“Unfortunately, I don’t have the bandwidth for a mentorship relationship right now.” “I’m not sure I can help.” “Why are we meeting again?” Those are just a few of the responses I’ve received in my quest to develop a broad range of mentors. Early in my grad school training, such reactions left me feeling dejected, battling impostor syndrome, and struggling to maintain the confidence to respond or email again. Since then, however, I’ve learned that they are an inherent part of crafting a mentor network—and that the pain is worth it.
ILLUSTRATION: ROBERT NEUBECKER
“I needed guidance from people who were wiser and more experienced.”
Since the beginning of my scientific training, fellow students and well-meaning career counselors encouraged me to seek multiple mentors to help me find my way. But, as a self-conscious Black woman in a predominantly white field and institution, I felt intimidated. I was filled with self-doubt, embarrassed by how much I didn’t know. How could I ask people to help me if I didn’t even know what I needed help with?
But during my second year of grad school, I was desperate. I felt I had no idea what I was doing, and I needed guidance from people who were wiser and more experienced. So I flailed about, attempting to develop a mentoring network. I adopted a “nothing ventured, nothing gained” mentality and embraced the awkwardness of reaching out.
Some of the responses were negative and discouraging—but not all were dead ends. One contact led to an internship in industry, the career direction I envisioned at the time. When that experience left me thinking academia might be a better fit, another path of contacts led me to my current assistant professor position. One email at a time, one informational interview after another, I became comfortable, confident, and strategic in building my network of mentors. Here’s what I have learned.
CAST A WIDE NET. Sending cold contacts was scary, so I focused on the thrill of emailing people who had some of the coolest jobs I’d ever heard of. If I was inspired by someone’s work, I emailed. If I loved the way they ran their lab, I emailed. If I was interested in learning more about their company, I emailed. Though a few people failed to respond, many did, leading to dozens of informational interviews that helped me home in on my ideal job.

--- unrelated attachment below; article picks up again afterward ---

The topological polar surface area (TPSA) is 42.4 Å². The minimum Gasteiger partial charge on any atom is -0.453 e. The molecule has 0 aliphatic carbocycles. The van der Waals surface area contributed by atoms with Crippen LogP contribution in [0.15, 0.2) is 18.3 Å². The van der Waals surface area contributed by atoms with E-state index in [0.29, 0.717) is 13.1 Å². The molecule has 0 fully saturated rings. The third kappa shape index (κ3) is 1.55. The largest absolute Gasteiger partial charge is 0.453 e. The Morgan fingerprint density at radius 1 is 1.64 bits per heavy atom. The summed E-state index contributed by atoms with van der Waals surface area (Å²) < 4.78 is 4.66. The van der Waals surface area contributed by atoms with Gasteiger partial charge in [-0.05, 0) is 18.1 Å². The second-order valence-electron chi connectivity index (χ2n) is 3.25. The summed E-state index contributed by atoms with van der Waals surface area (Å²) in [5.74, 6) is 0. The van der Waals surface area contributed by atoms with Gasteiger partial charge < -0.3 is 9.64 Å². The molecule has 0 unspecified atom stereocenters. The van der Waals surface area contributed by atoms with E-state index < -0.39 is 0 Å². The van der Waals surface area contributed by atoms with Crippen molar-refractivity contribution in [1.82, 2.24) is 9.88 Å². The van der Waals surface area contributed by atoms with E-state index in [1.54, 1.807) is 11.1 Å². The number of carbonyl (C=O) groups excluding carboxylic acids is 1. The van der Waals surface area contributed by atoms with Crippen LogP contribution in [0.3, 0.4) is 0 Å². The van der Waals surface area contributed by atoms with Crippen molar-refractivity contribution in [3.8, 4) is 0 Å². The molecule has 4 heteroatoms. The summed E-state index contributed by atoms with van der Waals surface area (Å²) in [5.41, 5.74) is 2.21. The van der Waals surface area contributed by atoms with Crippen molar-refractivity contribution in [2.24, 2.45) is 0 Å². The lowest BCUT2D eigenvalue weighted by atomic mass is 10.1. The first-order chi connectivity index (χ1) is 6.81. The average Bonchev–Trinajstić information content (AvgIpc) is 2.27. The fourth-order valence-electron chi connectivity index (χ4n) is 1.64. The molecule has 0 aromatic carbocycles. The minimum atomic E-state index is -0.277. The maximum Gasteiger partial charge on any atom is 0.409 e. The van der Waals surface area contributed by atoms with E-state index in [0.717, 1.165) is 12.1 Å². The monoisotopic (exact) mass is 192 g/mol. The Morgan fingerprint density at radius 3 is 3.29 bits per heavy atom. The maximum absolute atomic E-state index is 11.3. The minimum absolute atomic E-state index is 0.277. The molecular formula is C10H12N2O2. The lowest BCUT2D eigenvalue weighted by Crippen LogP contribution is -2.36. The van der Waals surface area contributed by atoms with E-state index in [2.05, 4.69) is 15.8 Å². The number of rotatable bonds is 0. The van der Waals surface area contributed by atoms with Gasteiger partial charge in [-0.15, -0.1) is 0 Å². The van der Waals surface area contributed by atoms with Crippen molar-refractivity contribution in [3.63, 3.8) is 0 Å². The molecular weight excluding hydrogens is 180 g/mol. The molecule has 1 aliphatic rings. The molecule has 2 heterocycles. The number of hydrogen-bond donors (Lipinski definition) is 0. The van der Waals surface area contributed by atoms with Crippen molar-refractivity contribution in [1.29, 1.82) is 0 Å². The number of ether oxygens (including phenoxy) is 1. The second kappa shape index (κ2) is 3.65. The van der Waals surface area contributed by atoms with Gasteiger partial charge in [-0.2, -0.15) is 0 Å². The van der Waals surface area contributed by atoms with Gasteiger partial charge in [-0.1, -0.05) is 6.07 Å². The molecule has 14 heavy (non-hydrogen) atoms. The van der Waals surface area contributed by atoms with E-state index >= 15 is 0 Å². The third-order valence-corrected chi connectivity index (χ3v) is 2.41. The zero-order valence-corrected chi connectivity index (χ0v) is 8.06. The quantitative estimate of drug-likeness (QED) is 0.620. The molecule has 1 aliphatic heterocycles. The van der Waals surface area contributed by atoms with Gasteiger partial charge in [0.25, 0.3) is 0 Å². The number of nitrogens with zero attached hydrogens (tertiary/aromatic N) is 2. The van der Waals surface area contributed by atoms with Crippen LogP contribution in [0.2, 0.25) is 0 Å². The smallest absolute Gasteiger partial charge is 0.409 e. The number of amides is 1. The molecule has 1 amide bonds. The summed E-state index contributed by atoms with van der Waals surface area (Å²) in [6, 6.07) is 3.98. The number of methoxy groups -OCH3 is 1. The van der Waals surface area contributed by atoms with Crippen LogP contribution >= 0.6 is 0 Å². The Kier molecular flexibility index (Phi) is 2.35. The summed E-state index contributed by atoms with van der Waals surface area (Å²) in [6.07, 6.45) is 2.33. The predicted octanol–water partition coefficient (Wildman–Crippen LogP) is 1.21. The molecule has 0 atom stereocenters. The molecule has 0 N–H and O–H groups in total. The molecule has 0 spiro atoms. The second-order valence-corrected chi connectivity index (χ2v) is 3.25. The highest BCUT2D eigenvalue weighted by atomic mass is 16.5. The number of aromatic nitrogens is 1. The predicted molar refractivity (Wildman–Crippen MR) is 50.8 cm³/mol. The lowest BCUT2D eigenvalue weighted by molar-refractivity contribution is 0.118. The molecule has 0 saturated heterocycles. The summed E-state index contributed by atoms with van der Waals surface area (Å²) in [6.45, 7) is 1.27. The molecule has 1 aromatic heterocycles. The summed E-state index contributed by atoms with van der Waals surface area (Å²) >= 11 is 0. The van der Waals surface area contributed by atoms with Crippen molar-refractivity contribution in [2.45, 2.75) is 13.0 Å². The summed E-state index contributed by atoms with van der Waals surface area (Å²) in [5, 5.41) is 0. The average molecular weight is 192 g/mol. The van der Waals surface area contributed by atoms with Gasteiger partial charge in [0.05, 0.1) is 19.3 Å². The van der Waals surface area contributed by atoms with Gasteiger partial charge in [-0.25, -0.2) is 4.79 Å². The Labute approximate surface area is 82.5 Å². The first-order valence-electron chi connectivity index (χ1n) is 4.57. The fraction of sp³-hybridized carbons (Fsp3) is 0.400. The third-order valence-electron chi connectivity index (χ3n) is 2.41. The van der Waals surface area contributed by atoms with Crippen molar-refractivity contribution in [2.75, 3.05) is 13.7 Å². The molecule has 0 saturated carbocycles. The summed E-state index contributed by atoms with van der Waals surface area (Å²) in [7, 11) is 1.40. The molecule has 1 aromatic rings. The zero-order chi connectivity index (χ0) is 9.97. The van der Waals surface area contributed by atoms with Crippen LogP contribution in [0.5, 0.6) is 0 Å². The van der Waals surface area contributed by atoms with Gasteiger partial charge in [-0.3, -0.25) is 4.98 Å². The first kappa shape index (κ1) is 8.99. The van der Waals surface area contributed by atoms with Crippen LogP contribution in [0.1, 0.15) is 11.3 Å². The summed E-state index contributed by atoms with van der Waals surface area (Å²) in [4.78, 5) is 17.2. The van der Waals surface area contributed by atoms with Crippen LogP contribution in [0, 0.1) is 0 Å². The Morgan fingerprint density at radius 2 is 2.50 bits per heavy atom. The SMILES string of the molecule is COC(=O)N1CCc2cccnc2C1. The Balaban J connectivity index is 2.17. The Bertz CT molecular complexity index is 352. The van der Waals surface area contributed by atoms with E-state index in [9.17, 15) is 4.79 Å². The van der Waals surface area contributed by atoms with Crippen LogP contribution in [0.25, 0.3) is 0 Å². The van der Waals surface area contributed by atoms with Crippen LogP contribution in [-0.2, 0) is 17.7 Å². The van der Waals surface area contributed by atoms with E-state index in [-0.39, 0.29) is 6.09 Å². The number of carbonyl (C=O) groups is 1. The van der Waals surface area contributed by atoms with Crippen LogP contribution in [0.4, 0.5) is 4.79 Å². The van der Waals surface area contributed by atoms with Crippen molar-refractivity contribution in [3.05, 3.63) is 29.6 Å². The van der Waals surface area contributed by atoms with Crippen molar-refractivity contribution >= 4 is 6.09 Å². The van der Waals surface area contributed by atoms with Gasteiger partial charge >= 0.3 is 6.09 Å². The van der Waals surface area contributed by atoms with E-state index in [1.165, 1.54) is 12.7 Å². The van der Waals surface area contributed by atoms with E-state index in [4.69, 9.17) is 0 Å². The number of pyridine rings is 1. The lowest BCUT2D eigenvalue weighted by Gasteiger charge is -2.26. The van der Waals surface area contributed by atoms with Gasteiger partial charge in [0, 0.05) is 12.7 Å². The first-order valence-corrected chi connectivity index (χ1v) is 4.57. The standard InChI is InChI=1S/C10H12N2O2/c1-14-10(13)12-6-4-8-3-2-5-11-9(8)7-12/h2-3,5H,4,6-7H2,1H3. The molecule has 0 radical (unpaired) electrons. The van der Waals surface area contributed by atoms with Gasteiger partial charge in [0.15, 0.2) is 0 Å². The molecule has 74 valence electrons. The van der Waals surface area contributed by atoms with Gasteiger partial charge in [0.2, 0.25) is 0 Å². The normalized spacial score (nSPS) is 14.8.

GET TO THE POINT. As a grad student, I met someone at a conference who I hoped would be a future mentor—and followed up with a five-paragraph email. Their reply was simple: “I cannot respond to this. Too long.” Another time, a mentor told me, “If I can’t respond in six words, I’m not going to.” Over the years, I learned to clearly include the what, the ask, and the when—for example, a 30-minute meeting to talk about X, offering three or four specific times. A clear, concise email encourages a quick, positive response.
CONSIDER THE CONTEXT. In graduate school, I asked a senior faculty member to serve as my departmental adviser. They flat out said no with no explanation, and I was left confused. Was it me? Had I come on too strong in my desperate desire to be mentored? Had I offended them somehow? A few months later, they moved institutions. I realized the move must have already been in the works when I asked, and their response didn’t reflect negatively on me; they were just anticipating their own changing circumstances and knew that agreeing to be my adviser would have set me up for failure. When evaluating responses or advice, remember that everyone has their own affairs, perspective, and concerns.
COME PREPARED. My one strength was preparation. I came to every conversation with at least 10 questions, arranged in categories including shared experiences, career goals, and advice. Coming prepared helped me respect other people’s time and utilize these meetings wisely.